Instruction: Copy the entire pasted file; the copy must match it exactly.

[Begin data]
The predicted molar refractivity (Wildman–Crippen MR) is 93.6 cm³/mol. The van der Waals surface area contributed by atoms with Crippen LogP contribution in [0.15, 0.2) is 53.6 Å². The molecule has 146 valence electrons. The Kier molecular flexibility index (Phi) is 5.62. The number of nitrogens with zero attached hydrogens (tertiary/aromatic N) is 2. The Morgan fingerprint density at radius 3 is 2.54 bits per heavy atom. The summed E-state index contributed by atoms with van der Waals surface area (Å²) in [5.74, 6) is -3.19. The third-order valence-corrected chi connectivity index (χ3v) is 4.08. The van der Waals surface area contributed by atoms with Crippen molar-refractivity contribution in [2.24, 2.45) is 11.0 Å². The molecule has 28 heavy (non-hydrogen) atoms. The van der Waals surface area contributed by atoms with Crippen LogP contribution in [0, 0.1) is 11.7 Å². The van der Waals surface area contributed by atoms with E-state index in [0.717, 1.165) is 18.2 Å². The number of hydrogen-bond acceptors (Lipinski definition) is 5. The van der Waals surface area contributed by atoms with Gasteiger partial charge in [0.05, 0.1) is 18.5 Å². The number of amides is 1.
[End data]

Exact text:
The predicted molar refractivity (Wildman–Crippen MR) is 93.6 cm³/mol. The van der Waals surface area contributed by atoms with Crippen LogP contribution in [0.15, 0.2) is 53.6 Å². The molecule has 146 valence electrons. The Kier molecular flexibility index (Phi) is 5.62. The number of nitrogens with zero attached hydrogens (tertiary/aromatic N) is 2. The Morgan fingerprint density at radius 3 is 2.54 bits per heavy atom. The summed E-state index contributed by atoms with van der Waals surface area (Å²) in [5.74, 6) is -3.19. The third-order valence-corrected chi connectivity index (χ3v) is 4.08. The van der Waals surface area contributed by atoms with Crippen molar-refractivity contribution in [2.24, 2.45) is 11.0 Å². The molecule has 28 heavy (non-hydrogen) atoms. The van der Waals surface area contributed by atoms with Crippen LogP contribution in [0, 0.1) is 11.7 Å². The van der Waals surface area contributed by atoms with E-state index in [0.717, 1.165) is 18.2 Å². The number of hydrogen-bond acceptors (Lipinski definition) is 5. The van der Waals surface area contributed by atoms with Gasteiger partial charge in [0.05, 0.1) is 18.5 Å². The number of amides is 1.